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SPOKESWOMAN for the credit-card giant American Express has confirmed reports that the credit company has found itself owing $3.5 billion that an anonymous group of crafty chargers recently billed to the ever-popular catalog name, "Current Resident."
Said Mary Daley, "Apparently a bunch of ne'er-do-wells got together and charged literally billions of dollars of catalog items to a bogus account. Very funny. I suppose these people think that playing with credit is a game, but we at American Express don't look kindly upon people taking our money and doing unethical things with it."
Regulations surrounding TARP bailout funds prevent American Express from paying back the large debt with stimulus money. "Therefore," said Ms. Daley, "we are forced to make only minimum payments on the debt for the time being."
Ms. Daley learned from the American Express accounting department that the current minimum payment on $3.5 billion is $15 per month. "At that rate," she said, "we'll never get ahead!"
As a result of the enormous bill suddenly owed by the credit-card giant, the company's interest rate for repayment has instantly skyrocketed from 9.5% to 23.4%.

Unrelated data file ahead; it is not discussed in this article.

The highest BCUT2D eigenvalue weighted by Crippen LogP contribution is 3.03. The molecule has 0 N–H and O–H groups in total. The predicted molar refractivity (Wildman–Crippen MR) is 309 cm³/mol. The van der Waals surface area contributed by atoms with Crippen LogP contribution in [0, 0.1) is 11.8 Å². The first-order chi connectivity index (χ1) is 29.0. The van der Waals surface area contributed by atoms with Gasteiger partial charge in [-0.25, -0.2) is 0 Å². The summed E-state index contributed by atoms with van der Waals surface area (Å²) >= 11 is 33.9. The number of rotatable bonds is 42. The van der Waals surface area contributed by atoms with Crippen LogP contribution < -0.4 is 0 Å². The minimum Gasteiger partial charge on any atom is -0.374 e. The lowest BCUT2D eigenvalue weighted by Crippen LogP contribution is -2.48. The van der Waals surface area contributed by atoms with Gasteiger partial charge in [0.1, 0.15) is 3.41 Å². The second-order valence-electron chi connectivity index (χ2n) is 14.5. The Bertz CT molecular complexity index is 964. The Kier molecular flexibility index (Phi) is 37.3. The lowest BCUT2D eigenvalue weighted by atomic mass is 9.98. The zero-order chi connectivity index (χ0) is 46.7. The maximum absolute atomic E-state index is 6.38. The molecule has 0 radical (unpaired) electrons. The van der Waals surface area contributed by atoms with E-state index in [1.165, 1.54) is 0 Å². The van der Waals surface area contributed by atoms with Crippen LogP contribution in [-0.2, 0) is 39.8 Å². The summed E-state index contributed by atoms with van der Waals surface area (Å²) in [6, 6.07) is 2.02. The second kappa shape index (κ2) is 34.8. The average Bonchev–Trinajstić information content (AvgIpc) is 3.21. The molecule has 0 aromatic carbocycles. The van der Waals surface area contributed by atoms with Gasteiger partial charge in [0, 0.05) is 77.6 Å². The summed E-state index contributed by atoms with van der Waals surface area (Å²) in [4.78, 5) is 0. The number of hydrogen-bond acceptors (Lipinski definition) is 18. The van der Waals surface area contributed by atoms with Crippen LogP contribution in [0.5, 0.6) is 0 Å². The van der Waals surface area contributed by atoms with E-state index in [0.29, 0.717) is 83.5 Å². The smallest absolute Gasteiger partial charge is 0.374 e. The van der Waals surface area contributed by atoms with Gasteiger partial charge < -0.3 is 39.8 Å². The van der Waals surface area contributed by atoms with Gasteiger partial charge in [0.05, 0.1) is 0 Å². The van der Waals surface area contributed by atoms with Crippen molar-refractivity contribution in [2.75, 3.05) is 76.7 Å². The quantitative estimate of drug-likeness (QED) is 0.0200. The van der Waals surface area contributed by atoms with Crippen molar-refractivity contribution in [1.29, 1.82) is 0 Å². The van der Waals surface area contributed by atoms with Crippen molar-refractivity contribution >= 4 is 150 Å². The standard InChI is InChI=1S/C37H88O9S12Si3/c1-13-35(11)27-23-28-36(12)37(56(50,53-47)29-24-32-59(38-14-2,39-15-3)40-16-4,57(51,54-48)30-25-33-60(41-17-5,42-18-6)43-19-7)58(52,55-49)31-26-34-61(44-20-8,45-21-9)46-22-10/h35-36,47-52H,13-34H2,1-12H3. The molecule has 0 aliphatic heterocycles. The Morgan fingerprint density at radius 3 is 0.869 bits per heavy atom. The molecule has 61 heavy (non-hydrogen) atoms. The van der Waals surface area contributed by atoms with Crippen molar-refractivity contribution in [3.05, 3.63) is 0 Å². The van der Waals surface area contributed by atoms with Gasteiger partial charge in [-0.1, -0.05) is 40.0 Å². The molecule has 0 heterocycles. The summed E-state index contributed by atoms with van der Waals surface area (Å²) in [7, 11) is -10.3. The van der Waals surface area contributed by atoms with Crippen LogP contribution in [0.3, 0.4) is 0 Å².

"I'm not quite sure how that's legal," said Ms. Daley, "but our attorneys tell us we can call customer support if we have any questions."
American Express also discovered, by way of a terse form letter, that its credit score has plummeted because it had missed its first minimum payment.
"We had every intention of paying ourselves on time," insisted Ms. Daley, "but we changed the due date without giving ourselves any notice. Do I look like a mind reader, for heaven's sake??"
The collections department at American Expressalerted to the $3.5 billion owed, the missed payments, and what it calls "the combative and uncooperative demeanor of Ms. Daley and others" who have, it says, "attempted to hijack the truth by leaking misinformation to the press"has initiated legal action to garner assets.
Ms. Daley, poised to lose her job, her home, and her health insurance, has joined a commune in Nicaragua.
© 9.18.09 Kate Heidel